The first time scientists thought they had developed an HIV vaccine was a really big news, a huge story in our Healthwise segment, in 1987. Since then, researchers have studied more than 50 vaccines they thought might prevent HIV, and the government has funded more than 70 clinical trials to check them out. Not one has lived up to expectations. Why? Because the AIDS virus is crafty. It can change itself to slip away from the drugs that are designed to fight it. Even so, scientists are encouraged that the newest HIV vaccine under study could be the big one. This vaccine actually sends HIV genes into the body. HIV that is synthetically produced tricking the body into producing cells that can kill the virus.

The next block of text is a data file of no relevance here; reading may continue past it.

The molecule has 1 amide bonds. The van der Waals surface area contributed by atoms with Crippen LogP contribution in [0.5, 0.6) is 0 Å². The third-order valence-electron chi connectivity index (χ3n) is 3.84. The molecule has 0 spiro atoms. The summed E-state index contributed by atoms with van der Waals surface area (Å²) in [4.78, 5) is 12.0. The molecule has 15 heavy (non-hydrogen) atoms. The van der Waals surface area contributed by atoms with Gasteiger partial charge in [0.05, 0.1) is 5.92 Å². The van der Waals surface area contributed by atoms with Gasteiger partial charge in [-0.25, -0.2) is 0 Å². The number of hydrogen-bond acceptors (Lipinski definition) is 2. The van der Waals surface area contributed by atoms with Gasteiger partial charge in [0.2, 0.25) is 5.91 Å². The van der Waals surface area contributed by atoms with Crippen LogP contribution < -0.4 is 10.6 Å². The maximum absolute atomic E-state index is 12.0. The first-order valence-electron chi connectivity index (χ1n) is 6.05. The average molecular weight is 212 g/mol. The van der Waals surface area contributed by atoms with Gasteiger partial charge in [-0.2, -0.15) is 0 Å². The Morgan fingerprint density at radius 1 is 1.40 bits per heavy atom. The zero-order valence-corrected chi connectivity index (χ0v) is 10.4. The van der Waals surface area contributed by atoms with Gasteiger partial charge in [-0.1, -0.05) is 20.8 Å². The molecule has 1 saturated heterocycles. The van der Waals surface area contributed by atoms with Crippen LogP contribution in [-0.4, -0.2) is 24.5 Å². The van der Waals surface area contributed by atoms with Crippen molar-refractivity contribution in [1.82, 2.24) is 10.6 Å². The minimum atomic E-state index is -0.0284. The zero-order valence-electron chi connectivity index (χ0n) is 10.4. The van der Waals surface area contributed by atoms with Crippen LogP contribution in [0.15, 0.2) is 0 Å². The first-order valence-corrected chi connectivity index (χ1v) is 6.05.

"The vaccine itself is not HIV. It's not going to give you HIV infection, but it's going to allow the body to recognize pieces of HIV and to make an immune response," says Julie McElrath M.D. an immunologist.
Dr. Mcelrath, one of the lead scientists in the study, says not only is this vaccine proving to be safe and effective and the worst side effects so far have just been a fever and some aches. Meanwhile, the need to find a vaccine that works intensifies, as the number of patients in the world living with HIV or AIDS has climbed to 40 million people with the virus infecting another 13 thousand people every day. The HIV vaccine trials network HVTN and Merck & Co., Inc. Is sponsoring the phase II proof-of-concept study using an investigation HIV/AIDS vaccine. Julie McElrath, M.D., Ph.D., is the lead scientist in the Seattle arm of the trial, based at the Fred Hutchinson cancer research center.